Patrick Kane brings big boost to Blackhawks' power play


Patrick Kane brings big boost to Blackhawks' power play

NASHVILLE – Patrick Kane was pretty happy with his first game back after seven weeks.

Sure, there was the expected rust – every player says you can skate all you want but you can’t simulate a game until you’re actually in a game again. But the impact of his return was certainly felt.

That impact was mostly seen on the Blackhawks’ power play, which scored twice in the second period – 5-on-3 and 5-on-4, with Kane assisting on each – as the Blackhawks came back to beat the Nashville Predators 4-3 in double overtime.

Even when the Blackhawks didn’t score on the power play, it looked much better than it had in the regular season’s final weeks. The Blackhawks not only couldn’t score on it at the time, they had trouble even setting up an attack or maintaining possession.

Kane’s return changed a lot of that.

“Obviously having Kane back will always help us, be it power play or 5 on 5,” said Jonathan Toews, who scored the second power-play goal to tie the game 3-3 at the time. “When it comes down to it, when we’re playing well and we’re all prepared, our power play’s usually reflective of that. Last night we took advantage of opportunities in the second to get back in the game. The two goals we got definitely gives us confidence and reminds us if we keep working, we get those changes and they eventually go in.”

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Kane played just over 23 minutes – including nearly six minutes of power-play time – of the double-overtime Game 1. He recorded four shots on goal. Kane said the rust, for him, was expected.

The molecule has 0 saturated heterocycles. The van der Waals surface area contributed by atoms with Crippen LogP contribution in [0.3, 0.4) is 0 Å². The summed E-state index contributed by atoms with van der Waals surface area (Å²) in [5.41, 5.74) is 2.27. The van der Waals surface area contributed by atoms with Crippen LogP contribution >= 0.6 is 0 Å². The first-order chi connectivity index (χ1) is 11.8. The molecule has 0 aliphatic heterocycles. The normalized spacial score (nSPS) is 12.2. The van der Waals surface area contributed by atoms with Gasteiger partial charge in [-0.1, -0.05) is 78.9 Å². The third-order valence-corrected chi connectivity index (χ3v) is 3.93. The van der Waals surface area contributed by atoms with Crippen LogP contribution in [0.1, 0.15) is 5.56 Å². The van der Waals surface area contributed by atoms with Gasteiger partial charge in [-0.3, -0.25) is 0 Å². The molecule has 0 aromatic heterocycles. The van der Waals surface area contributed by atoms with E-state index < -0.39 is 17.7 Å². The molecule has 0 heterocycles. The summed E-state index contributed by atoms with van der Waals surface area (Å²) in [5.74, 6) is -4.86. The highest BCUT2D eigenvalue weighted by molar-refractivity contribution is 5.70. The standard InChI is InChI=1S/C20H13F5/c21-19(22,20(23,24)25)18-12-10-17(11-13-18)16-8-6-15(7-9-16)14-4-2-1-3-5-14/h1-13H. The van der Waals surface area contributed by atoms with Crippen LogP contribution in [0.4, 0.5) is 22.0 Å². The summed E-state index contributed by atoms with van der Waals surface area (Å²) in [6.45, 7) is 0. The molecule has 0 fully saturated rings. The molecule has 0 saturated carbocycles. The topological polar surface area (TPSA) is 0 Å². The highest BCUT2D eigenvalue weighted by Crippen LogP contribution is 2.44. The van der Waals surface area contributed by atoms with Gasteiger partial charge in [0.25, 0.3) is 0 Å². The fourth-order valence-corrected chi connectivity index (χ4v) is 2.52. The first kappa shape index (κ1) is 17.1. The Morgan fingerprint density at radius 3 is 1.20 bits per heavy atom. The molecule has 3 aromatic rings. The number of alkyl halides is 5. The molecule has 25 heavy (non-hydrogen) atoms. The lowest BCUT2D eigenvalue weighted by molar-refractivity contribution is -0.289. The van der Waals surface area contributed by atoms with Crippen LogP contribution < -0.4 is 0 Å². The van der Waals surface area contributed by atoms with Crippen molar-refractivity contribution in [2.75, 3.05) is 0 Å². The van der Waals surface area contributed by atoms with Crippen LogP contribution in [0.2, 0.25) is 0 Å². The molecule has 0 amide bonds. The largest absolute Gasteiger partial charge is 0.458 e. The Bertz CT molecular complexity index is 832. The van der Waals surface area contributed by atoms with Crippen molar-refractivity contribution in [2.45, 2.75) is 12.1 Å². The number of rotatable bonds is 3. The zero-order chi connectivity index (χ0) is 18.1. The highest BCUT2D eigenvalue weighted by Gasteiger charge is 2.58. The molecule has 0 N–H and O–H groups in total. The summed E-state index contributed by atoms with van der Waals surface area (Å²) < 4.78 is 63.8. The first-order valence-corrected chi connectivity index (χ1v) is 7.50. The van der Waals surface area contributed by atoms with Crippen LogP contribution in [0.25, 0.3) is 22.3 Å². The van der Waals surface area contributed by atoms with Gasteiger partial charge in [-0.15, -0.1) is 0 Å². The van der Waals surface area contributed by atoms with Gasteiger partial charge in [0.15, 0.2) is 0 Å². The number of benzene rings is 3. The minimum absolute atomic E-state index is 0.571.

“The whole thing was timing, whether it’s with the puck, seeing certain plays, just little things like presenting yourself and getting a chance to get the puck in good space and moving your feet,” he said. “That was probably the biggest [issue].”

Kane teamed again with Kris Versteeg and Brad Richards, reuniting the trio that played so well earlier this season. The three didn’t recapture that magic in Game 1 but coach Joel Quenneville figures they’ll click again at some point.

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There’s no doubt, however, that Kane made an impact in his return. He just proved to give the Blackhawks the biggest advantage on the advantage.

“Top guys in the league have great patience with the puck, play recognition. They settle plays down and when you look like you’re out of it and scrambling, they’re trying to get a puck back,” Quenneville said. “He saves a lot of those loose puck battles, sustains play in the offensive zone. He gives opponents more to think about.”

Artemi Panarin thought he'd play whole career with Blackhawks

Artemi Panarin thought he'd play whole career with Blackhawks

The honest truth is that for the Blackhawks, Artemi Panarin is the one that got away. A new truth, perhaps harder to swallow, is that the "Breadman" never wanted to leave.

Following Wednesday night's 6-3 Hawks' loss to the Rangers, in which Panarin scored his 30th goal of the season, he told the Daily Herald's John Dietz that he expected to play his entire career in a Blackhawks sweater.

"When I played here in Chicago I [thought] I would play here my whole life," said Panarin, whose 79 points are good for fifth in the league this season. "And then that happened. It still confuses me."

Panarin, now 28, had 151 points (61 goals, 90 assists) with Chicago in two seasons after signing a free-agent contract on May 1, 2015. The winger previously played in the Kontinental Hockey League before winning the Calder Trophy in 2016 as the NHL's top rookie. 

Panarin immediately established an undeniable chemistry with Patrick Kane, which aided Kane in grabbing the Hart Trophy as the league's MVP in 2016.

"Obviously an amazing player, a player that you'd pay to watch play the game," Kane said of Panarin. "Still try to stay pretty close with him and stay in contact and just kind of catch up here and there throughout the season."